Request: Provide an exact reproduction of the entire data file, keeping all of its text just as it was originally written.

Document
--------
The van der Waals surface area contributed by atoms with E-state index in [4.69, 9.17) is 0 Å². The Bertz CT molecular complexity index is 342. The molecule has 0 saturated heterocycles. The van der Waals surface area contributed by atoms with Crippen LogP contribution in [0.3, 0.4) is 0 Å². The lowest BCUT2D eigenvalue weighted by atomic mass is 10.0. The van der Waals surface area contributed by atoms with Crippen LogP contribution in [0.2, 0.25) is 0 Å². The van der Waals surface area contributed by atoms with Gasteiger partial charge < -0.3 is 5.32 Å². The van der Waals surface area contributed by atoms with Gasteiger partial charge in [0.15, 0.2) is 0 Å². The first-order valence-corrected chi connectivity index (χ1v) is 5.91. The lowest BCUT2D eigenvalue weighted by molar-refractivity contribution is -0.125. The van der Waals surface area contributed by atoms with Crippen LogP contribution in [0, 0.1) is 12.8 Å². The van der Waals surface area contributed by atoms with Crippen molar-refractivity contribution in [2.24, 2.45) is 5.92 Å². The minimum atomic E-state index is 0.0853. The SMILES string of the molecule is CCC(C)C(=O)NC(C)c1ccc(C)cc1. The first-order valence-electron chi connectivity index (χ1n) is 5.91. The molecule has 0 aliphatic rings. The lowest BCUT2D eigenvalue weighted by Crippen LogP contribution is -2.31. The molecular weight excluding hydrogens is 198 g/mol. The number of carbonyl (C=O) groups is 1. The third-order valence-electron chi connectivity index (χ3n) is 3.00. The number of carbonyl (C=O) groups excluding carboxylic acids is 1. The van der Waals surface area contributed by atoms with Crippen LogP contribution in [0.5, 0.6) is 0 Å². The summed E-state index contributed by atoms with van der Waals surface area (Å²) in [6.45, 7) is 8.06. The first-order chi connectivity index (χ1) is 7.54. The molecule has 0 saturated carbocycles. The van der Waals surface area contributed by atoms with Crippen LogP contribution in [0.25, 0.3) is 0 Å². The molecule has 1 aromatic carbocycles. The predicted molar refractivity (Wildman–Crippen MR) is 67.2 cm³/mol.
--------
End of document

The van der Waals surface area contributed by atoms with E-state index in [4.69, 9.17) is 0 Å². The Bertz CT molecular complexity index is 342. The molecule has 0 saturated heterocycles. The van der Waals surface area contributed by atoms with Crippen LogP contribution in [0.3, 0.4) is 0 Å². The lowest BCUT2D eigenvalue weighted by atomic mass is 10.0. The van der Waals surface area contributed by atoms with Crippen LogP contribution in [0.2, 0.25) is 0 Å². The van der Waals surface area contributed by atoms with Gasteiger partial charge < -0.3 is 5.32 Å². The van der Waals surface area contributed by atoms with Gasteiger partial charge in [0.15, 0.2) is 0 Å². The first-order valence-corrected chi connectivity index (χ1v) is 5.91. The lowest BCUT2D eigenvalue weighted by molar-refractivity contribution is -0.125. The van der Waals surface area contributed by atoms with Crippen LogP contribution in [0, 0.1) is 12.8 Å². The van der Waals surface area contributed by atoms with Crippen molar-refractivity contribution in [2.24, 2.45) is 5.92 Å². The minimum atomic E-state index is 0.0853. The SMILES string of the molecule is CCC(C)C(=O)NC(C)c1ccc(C)cc1. The first-order valence-electron chi connectivity index (χ1n) is 5.91. The molecule has 0 aliphatic rings. The lowest BCUT2D eigenvalue weighted by Crippen LogP contribution is -2.31. The molecular weight excluding hydrogens is 198 g/mol. The number of carbonyl (C=O) groups is 1. The third-order valence-electron chi connectivity index (χ3n) is 3.00. The number of carbonyl (C=O) groups excluding carboxylic acids is 1. The van der Waals surface area contributed by atoms with Crippen LogP contribution in [0.5, 0.6) is 0 Å². The summed E-state index contributed by atoms with van der Waals surface area (Å²) in [6.45, 7) is 8.06. The first-order chi connectivity index (χ1) is 7.54. The molecule has 0 saturated carbocycles. The van der Waals surface area contributed by atoms with Crippen LogP contribution in [0.25, 0.3) is 0 Å². The molecule has 1 aromatic carbocycles. The predicted molar refractivity (Wildman–Crippen MR) is 67.2 cm³/mol.